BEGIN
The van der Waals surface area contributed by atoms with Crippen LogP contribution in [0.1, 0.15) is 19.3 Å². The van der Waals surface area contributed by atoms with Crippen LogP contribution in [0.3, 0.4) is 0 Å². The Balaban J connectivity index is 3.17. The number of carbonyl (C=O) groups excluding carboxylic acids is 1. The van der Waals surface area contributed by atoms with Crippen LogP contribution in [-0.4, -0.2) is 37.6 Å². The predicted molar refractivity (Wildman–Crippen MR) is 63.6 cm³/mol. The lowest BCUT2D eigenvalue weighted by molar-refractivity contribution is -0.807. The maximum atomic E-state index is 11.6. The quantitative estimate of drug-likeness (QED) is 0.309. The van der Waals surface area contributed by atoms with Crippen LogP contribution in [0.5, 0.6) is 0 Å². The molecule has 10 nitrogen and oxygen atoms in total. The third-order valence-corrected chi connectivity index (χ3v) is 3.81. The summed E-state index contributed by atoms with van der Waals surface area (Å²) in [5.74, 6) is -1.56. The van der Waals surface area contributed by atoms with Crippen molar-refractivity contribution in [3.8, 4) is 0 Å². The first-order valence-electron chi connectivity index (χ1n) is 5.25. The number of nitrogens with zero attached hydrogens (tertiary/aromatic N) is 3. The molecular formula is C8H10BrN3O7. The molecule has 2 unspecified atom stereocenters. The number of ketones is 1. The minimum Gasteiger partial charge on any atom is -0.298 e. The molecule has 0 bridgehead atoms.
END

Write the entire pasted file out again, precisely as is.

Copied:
The van der Waals surface area contributed by atoms with Crippen LogP contribution in [0.1, 0.15) is 19.3 Å². The van der Waals surface area contributed by atoms with Crippen LogP contribution in [0.3, 0.4) is 0 Å². The Balaban J connectivity index is 3.17. The number of carbonyl (C=O) groups excluding carboxylic acids is 1. The van der Waals surface area contributed by atoms with Crippen LogP contribution in [-0.4, -0.2) is 37.6 Å². The predicted molar refractivity (Wildman–Crippen MR) is 63.6 cm³/mol. The lowest BCUT2D eigenvalue weighted by molar-refractivity contribution is -0.807. The maximum atomic E-state index is 11.6. The quantitative estimate of drug-likeness (QED) is 0.309. The van der Waals surface area contributed by atoms with Crippen LogP contribution in [0.5, 0.6) is 0 Å². The molecule has 10 nitrogen and oxygen atoms in total. The third-order valence-corrected chi connectivity index (χ3v) is 3.81. The summed E-state index contributed by atoms with van der Waals surface area (Å²) in [5.74, 6) is -1.56. The van der Waals surface area contributed by atoms with Crippen molar-refractivity contribution in [3.8, 4) is 0 Å². The first-order valence-electron chi connectivity index (χ1n) is 5.25. The number of nitrogens with zero attached hydrogens (tertiary/aromatic N) is 3. The molecular formula is C8H10BrN3O7. The molecule has 2 unspecified atom stereocenters. The number of ketones is 1. The minimum Gasteiger partial charge on any atom is -0.298 e. The molecule has 0 bridgehead atoms.